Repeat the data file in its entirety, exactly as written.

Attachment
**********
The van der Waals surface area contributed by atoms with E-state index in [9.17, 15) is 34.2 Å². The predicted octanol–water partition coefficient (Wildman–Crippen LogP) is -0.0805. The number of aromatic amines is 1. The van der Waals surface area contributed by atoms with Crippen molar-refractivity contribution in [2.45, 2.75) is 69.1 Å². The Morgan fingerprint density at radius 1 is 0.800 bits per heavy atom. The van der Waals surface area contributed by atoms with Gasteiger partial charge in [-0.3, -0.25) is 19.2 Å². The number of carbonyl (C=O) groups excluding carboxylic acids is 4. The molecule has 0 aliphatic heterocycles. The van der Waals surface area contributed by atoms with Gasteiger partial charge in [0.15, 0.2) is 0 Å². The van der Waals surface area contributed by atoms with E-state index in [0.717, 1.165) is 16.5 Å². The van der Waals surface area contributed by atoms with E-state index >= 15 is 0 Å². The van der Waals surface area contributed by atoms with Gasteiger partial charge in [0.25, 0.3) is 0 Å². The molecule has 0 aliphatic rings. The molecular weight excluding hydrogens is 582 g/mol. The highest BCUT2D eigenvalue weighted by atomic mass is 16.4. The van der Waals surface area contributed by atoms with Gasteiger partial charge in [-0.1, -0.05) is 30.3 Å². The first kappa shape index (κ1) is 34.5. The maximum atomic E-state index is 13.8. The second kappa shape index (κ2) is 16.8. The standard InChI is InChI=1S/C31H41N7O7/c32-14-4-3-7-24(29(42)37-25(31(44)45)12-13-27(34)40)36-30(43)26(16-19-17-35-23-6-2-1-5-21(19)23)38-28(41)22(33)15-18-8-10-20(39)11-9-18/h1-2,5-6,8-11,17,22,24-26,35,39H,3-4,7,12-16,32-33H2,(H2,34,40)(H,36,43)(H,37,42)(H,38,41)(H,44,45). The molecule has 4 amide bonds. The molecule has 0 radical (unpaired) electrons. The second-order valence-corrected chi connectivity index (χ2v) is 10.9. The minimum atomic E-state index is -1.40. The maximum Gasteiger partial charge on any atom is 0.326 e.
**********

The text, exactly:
The van der Waals surface area contributed by atoms with E-state index in [9.17, 15) is 34.2 Å². The predicted octanol–water partition coefficient (Wildman–Crippen LogP) is -0.0805. The number of aromatic amines is 1. The van der Waals surface area contributed by atoms with Crippen molar-refractivity contribution in [2.45, 2.75) is 69.1 Å². The Morgan fingerprint density at radius 1 is 0.800 bits per heavy atom. The van der Waals surface area contributed by atoms with Gasteiger partial charge in [-0.3, -0.25) is 19.2 Å². The number of carbonyl (C=O) groups excluding carboxylic acids is 4. The molecule has 0 aliphatic heterocycles. The van der Waals surface area contributed by atoms with Gasteiger partial charge in [0.15, 0.2) is 0 Å². The van der Waals surface area contributed by atoms with E-state index in [0.717, 1.165) is 16.5 Å². The van der Waals surface area contributed by atoms with E-state index >= 15 is 0 Å². The van der Waals surface area contributed by atoms with Gasteiger partial charge in [0.25, 0.3) is 0 Å². The molecule has 0 aliphatic rings. The molecular weight excluding hydrogens is 582 g/mol. The highest BCUT2D eigenvalue weighted by atomic mass is 16.4. The van der Waals surface area contributed by atoms with Gasteiger partial charge in [-0.1, -0.05) is 30.3 Å². The first kappa shape index (κ1) is 34.5. The maximum atomic E-state index is 13.8. The second kappa shape index (κ2) is 16.8. The standard InChI is InChI=1S/C31H41N7O7/c32-14-4-3-7-24(29(42)37-25(31(44)45)12-13-27(34)40)36-30(43)26(16-19-17-35-23-6-2-1-5-21(19)23)38-28(41)22(33)15-18-8-10-20(39)11-9-18/h1-2,5-6,8-11,17,22,24-26,35,39H,3-4,7,12-16,32-33H2,(H2,34,40)(H,36,43)(H,37,42)(H,38,41)(H,44,45). The molecule has 4 amide bonds. The molecule has 0 radical (unpaired) electrons. The second-order valence-corrected chi connectivity index (χ2v) is 10.9. The minimum atomic E-state index is -1.40. The maximum Gasteiger partial charge on any atom is 0.326 e.